Psychiatry and Clinical Psychopharmacology

Corticosteroid induced psychotic depression: a case report

Psychiatry and Clinical Psychopharmacology 2014; 24: Supplement S175-S176
Read: 1024 Published: 18 February 2021

Corticosteroids arewidely used in treating many medical disorders. It has been stated in literature for a long time that, affective symptoms is one of the possible adverse effects of corticosteroids. Psychiatric disorders, which are often triggered by corticosteroids include mania, depression, psychotic or mixed mood, cognitive impairments and milder psychiatric disorders such as irritability, insomnia, anxiety and unstable temperament. In short-term use of corticosteroids, euphoria and hypomania are observed very often whereas depressive symptoms are seen more often in long-term corticosteroid therapy. In this paper, a case of major depression with psychotic features, which is probably related to the use of corticosteroid is presented and treatment process is reviewed. A 29-year-old male patient was admitted to our clinic due to the suicide attempt trying to throw himself out from the window of the room where he received chemotherapy. On his psychiatric examination; His affect was distressing, mood was depressive and reality testing was impaired. The patient was not making eye contact, his speech was monotonous and tone of his voice was low. Thought of death was ongoing. 20 days ago complaints of sadness, crying, loss of appetite, persistent sleep, thoughts of death, unwillingness to talk, when he spoke, began to form nonsense sentences. From the medical history of the patient it was learned that, 6 months ago he received a diagnosis of lymphoblastic lymphoma and began chemotherapy. Four months ago, in addition to chemotherapy, he has been treated with methylprednisolone 80 mg/day (p.o) for a period of one month. For the last one month, he was on dexamethasone 20 mg/day (p.o) treatment. There was no history of psychiatric illness in the patient’s history and in the family history. The clinical picture was considered as cortisone-induced psychotic depression and, in consultation with hematology department, dexamethasone treatment was discontinued. Treatment regimen was arranged as haloperidol tablet 10mg/day, biperidene tablet 4 mg/day, olanzapine Tablet 5 mg/day, sertraline tablet 50 mg/day. On the absence of clinical improvement, ECT under general anesthesia was planned. At the end of the 4th ECT session, thepatient’s eye contact and increase in the speech amount was notable. There was no ambiguity in the thought content and no association clutter. ECT treatment was completed in seven sessions and drug treatment was held olanzapine tablet 10 mg/day and sertraline tablet 50 mg/day. The risk factors for psychiatric disorders triggered by corticosteroids are not fully understood and cannot be predicted in advance. Dose of corticosteroid appears to be the most important risk factor. Corticosteroid dose of below 40 mg per day is the low risk, intermediate risk is between 40 to 80 mg, there is a high risk above 80 mg. In the literature, there is quite limited data on psychiatric symptoms caused by corticosteroids and is largely based on case reports. Therefore, clinicians should be cautious about psychiatric side effects of corticosteroids, the clinical picture should be closely monitored and patients should be informed against possible side effects.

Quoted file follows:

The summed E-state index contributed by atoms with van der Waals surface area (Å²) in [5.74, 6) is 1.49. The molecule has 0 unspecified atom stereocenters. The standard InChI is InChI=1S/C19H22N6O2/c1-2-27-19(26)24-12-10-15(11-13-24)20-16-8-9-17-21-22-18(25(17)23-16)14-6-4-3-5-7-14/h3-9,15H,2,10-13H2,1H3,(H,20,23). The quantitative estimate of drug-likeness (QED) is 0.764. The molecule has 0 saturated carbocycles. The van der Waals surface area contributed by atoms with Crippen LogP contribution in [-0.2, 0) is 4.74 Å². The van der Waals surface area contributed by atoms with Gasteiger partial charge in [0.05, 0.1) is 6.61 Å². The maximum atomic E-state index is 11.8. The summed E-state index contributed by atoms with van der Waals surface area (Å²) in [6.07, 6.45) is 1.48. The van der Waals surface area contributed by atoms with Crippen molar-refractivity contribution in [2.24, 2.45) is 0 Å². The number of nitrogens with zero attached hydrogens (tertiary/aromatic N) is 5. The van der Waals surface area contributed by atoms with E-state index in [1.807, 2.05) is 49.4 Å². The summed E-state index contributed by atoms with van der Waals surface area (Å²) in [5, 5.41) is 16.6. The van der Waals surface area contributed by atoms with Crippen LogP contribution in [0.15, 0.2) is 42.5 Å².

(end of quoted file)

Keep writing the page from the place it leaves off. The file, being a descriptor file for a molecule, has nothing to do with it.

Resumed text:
EISSN 2475-0581